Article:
The Housing Crunch

One of the big challenges in Aruba is affordable housing. Some of my friends, among them well established professionals are unable to afford housing for their kids, who are still living home past 30!

A recent report written by a UA professor, one destined to government drawers was recently made public, and it stated what we know, that houses are unaffordable, prices-to-income ratio is out of whack, vulnerable groups can continue to dream, the gentrification of Aruba means that original owner are displaced by new owners. Sure the local are willing to sell, but then they have nowhere to go.

Consolation: It’s a global phenomenon and countries around the world are fighting the crisis in many different ways. But we are small, and we are running out of space.

It is good to remember that there was an affordable housing crunch on the island before the rise in foreign real estate investments and the rapid growth of the vacation home rental market. But we did not feel it was much and did not talk about it much.

Social housing are built in a super slow pace, moreover, there is no structural adequate housing supply strategy/policy/plan.

Thirty years ago, land was at Awg 20 per square meter and you could easily get 1,500 for a large house and ample garden.

Now a 300M2, privately owned terrain, in a god-forsaken hood, goes for Awg 500 to Awg 600M2. You could end up paying Awg 160.000 for the terrain and at a bare minimum, Awg 2,250-3,000M2 construction cost, up to $2,500M2 depending on specs, and quality of finish.

Again, we did not feel the crunch so much before because mom and pop sat on a large property and pushed their children to build small units, and apartments, in the backyard, to remain within the family compounds. But now grandchildren are added to the mix, and living arrangements are cramped.

Apparently, there is a house price-to-income ratio, that’s recognized internationally. It measures housing affordability.

From the report: As a rule of thumb, the cost of a house should equal roughly 2.6 years to 3.0 years of gross household income. According to the report, the median combined household income in Aruba is between Awg 104K in San Nicolas to Awg 226K in Noord.

At an ample affordable rate, a house would go for between Awg 208K to Awg 452K (two years of income)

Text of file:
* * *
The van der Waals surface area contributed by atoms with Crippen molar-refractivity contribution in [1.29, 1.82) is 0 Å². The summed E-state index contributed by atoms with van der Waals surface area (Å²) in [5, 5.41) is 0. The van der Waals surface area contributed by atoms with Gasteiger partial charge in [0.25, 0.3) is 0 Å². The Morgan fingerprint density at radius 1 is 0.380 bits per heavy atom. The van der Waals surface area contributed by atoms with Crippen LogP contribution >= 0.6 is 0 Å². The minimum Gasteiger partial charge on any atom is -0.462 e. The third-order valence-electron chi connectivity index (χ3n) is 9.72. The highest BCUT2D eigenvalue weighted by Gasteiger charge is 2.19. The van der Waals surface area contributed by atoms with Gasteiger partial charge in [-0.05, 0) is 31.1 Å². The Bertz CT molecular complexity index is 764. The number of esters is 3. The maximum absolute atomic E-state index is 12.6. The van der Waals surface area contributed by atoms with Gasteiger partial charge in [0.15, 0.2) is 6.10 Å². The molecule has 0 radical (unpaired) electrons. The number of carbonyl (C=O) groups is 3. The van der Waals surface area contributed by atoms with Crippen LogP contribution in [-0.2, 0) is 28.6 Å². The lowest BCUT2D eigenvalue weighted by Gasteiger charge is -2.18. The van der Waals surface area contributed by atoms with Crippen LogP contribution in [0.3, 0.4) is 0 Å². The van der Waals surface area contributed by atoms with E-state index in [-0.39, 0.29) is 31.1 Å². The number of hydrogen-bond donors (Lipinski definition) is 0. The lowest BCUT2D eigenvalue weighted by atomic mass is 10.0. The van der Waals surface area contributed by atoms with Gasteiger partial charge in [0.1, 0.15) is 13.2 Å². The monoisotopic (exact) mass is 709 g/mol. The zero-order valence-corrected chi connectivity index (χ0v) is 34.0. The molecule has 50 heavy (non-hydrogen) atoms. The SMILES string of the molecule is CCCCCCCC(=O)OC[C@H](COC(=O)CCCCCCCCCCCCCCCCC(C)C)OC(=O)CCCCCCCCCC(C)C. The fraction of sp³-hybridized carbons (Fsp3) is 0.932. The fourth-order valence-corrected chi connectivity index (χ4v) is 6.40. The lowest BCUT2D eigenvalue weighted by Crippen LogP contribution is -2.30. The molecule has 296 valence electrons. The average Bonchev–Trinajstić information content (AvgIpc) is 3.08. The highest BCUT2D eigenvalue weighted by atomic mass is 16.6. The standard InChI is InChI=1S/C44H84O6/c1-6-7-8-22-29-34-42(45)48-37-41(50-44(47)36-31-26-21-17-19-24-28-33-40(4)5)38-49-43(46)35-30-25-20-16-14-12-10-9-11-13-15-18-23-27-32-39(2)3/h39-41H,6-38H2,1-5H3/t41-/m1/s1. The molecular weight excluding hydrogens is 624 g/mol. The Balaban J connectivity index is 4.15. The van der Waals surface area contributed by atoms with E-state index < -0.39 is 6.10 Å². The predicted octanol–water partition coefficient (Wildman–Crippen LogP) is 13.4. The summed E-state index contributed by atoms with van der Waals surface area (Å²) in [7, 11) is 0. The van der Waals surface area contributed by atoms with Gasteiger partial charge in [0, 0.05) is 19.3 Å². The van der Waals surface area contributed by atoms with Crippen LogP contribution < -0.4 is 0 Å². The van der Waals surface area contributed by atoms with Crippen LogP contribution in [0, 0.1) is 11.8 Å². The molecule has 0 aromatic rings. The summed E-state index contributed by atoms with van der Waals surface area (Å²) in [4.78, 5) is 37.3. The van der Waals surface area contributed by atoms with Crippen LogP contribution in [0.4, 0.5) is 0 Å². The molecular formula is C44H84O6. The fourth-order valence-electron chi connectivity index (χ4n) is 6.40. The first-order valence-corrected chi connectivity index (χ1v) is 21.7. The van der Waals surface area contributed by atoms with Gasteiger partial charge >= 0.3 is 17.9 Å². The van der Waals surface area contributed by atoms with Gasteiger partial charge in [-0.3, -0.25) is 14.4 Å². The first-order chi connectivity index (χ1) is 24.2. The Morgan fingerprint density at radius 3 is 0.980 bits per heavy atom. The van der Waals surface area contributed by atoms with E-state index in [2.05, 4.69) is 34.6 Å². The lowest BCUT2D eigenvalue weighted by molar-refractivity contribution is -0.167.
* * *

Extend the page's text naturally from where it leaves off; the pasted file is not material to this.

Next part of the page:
At an affordable rate, a house would go for between Awg 312K and 678K (three years of income)

At a moderately unaffordable rate, a house would go for Awg 416K to 904K (four years of income)

At a seriously unaffordable rate, a house would go for Awg 520K to 1,130K (five years of income)

Any house above Awg 530.4K to 1,152.6K, would be considered severely unaffordable for a median income family in Aruba bringing home a combine income of between Awg 104k and 226k/year.

And I am not sure that indeed the median household income is that, and it’s important to mention that the prices of houses are more expensive in Noord and Tanki Leendert, and just a little bit more reasonable, south of the bridge.

According to the study, median house prices went up 19.5%, seven times faster than they median household income growth rate.

Conclusion: Housing is increasingly unaffordable, and it is out of reach for low and middle income households (bottom 40% of household income distribution.)

Middle to high and high income household, might still make it at a great effort.

….and our population is growing, not by much, but growing, and housing mortgage interest rates are still high, and the band only takes taxable income into consideration, and even if your income is higher, tips etc., there is a limit to the mortgage you can get!!

I just saw a listing of a house in San Barbola, the house had an apartment, which proves my point that even on small lots, 453M2, owners manage to cram a 4 bedroom/3bath house plus an apartment. With closing fees this will amount to more than Awg 600K in the severely unaffordable, category, for a family from St  Nicolas. And San Barbola was designed, correct me if wrong, for middle class families.

(To buy that, one would probably need Awg 100.000 in savings or equity, and be burdened by a 4 figure mortgage for 20 years.)



Share on:

December 11, 2023
Rona Coster